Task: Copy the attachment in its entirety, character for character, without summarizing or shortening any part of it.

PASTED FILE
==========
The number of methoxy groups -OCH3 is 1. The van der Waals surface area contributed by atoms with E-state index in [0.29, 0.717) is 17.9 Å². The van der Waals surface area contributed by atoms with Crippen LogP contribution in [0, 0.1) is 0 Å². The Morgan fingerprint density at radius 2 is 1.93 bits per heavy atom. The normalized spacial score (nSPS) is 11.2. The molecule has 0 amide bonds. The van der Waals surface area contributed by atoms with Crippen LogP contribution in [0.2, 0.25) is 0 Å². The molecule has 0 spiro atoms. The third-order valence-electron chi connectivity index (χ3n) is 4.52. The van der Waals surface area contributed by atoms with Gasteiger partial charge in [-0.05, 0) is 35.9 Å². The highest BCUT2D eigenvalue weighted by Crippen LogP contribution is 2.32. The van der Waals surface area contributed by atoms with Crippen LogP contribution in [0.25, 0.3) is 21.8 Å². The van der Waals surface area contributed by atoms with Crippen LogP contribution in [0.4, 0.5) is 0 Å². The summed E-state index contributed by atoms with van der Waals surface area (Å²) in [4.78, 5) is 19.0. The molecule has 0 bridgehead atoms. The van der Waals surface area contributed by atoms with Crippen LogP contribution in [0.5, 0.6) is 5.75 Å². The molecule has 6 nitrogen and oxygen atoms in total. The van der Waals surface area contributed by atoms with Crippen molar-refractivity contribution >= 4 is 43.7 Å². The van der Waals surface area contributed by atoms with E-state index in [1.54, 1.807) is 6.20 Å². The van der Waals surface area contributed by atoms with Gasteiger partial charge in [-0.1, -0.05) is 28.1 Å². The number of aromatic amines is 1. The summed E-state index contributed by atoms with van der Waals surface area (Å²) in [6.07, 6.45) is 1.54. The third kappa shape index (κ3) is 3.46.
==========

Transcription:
The number of methoxy groups -OCH3 is 1. The van der Waals surface area contributed by atoms with E-state index in [0.29, 0.717) is 17.9 Å². The van der Waals surface area contributed by atoms with Crippen LogP contribution in [0, 0.1) is 0 Å². The Morgan fingerprint density at radius 2 is 1.93 bits per heavy atom. The normalized spacial score (nSPS) is 11.2. The molecule has 0 amide bonds. The van der Waals surface area contributed by atoms with Crippen LogP contribution in [0.2, 0.25) is 0 Å². The molecule has 0 spiro atoms. The third-order valence-electron chi connectivity index (χ3n) is 4.52. The van der Waals surface area contributed by atoms with Gasteiger partial charge in [-0.05, 0) is 35.9 Å². The highest BCUT2D eigenvalue weighted by Crippen LogP contribution is 2.32. The van der Waals surface area contributed by atoms with Crippen LogP contribution in [0.25, 0.3) is 21.8 Å². The van der Waals surface area contributed by atoms with Crippen LogP contribution in [0.4, 0.5) is 0 Å². The summed E-state index contributed by atoms with van der Waals surface area (Å²) in [4.78, 5) is 19.0. The molecule has 0 bridgehead atoms. The van der Waals surface area contributed by atoms with Crippen LogP contribution in [0.5, 0.6) is 5.75 Å². The molecule has 6 nitrogen and oxygen atoms in total. The van der Waals surface area contributed by atoms with Crippen molar-refractivity contribution >= 4 is 43.7 Å². The van der Waals surface area contributed by atoms with E-state index in [1.54, 1.807) is 6.20 Å². The van der Waals surface area contributed by atoms with Gasteiger partial charge in [-0.1, -0.05) is 28.1 Å². The number of aromatic amines is 1. The summed E-state index contributed by atoms with van der Waals surface area (Å²) in [6.07, 6.45) is 1.54. The third kappa shape index (κ3) is 3.46.